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On December 22, 2001 Richard Colvin Reid boarded an American Airlines flight from Paris to Miami with the intention to bomb the flight. As luck would have it, he encountered technical issues and was unable to carry out the attack. Richard's attempt to execute this large scale terror attack was the outcome of a long radicalization process. This process can be divided into four main phases using the NYPD model of radicalization: Pre-radicalization, Self-Identification, Indoctrination, and Jihadization. The study of Richard Reid's case through the lens of the NYPD Model of Radicalization sheds light on the roots of his indoctrination, and how it led to the potentially catastrophic event he was planning. His radicalization process started as a non-radical religious journey and took a sharp, dangerous turn as a result of various social, sociological and psychological factors, combined with the influence of charismatic leaders, an effective mobilizing mechanism, and group radicalization.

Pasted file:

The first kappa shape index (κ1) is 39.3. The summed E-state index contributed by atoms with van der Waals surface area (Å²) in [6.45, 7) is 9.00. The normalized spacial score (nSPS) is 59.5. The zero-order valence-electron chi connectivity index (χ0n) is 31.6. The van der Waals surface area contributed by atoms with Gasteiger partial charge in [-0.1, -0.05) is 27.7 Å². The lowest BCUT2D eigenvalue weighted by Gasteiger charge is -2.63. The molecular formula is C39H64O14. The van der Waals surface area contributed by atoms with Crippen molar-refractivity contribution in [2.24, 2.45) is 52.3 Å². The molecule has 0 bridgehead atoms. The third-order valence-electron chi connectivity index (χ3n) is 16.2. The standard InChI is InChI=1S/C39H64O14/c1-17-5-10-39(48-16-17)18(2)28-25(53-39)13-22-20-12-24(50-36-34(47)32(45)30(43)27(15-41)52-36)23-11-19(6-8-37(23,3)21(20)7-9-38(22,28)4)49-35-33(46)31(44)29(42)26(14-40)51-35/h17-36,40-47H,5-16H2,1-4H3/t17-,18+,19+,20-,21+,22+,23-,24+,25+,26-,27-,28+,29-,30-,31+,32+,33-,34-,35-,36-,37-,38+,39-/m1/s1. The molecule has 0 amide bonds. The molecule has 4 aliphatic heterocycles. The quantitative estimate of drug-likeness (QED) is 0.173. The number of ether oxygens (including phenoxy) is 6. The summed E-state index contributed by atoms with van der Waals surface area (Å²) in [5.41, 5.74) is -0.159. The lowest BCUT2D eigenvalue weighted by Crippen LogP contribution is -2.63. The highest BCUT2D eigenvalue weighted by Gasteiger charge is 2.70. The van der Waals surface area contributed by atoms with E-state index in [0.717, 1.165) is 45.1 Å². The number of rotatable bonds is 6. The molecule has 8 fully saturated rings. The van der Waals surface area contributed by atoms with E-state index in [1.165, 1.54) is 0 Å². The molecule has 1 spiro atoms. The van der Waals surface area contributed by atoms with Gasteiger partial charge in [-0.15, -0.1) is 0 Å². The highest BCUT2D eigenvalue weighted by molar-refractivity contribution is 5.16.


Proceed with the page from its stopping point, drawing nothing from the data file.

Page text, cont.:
**The views expressed in this publication are solely those of the author(s) and do not necessarily reflect the views of the International Institute for Counter-Terrorism (ICT).
This article is part of the RED-Alert project, funded by the European Union’s Horizon 2020 research and innovation Programme under grant agreement No 740688.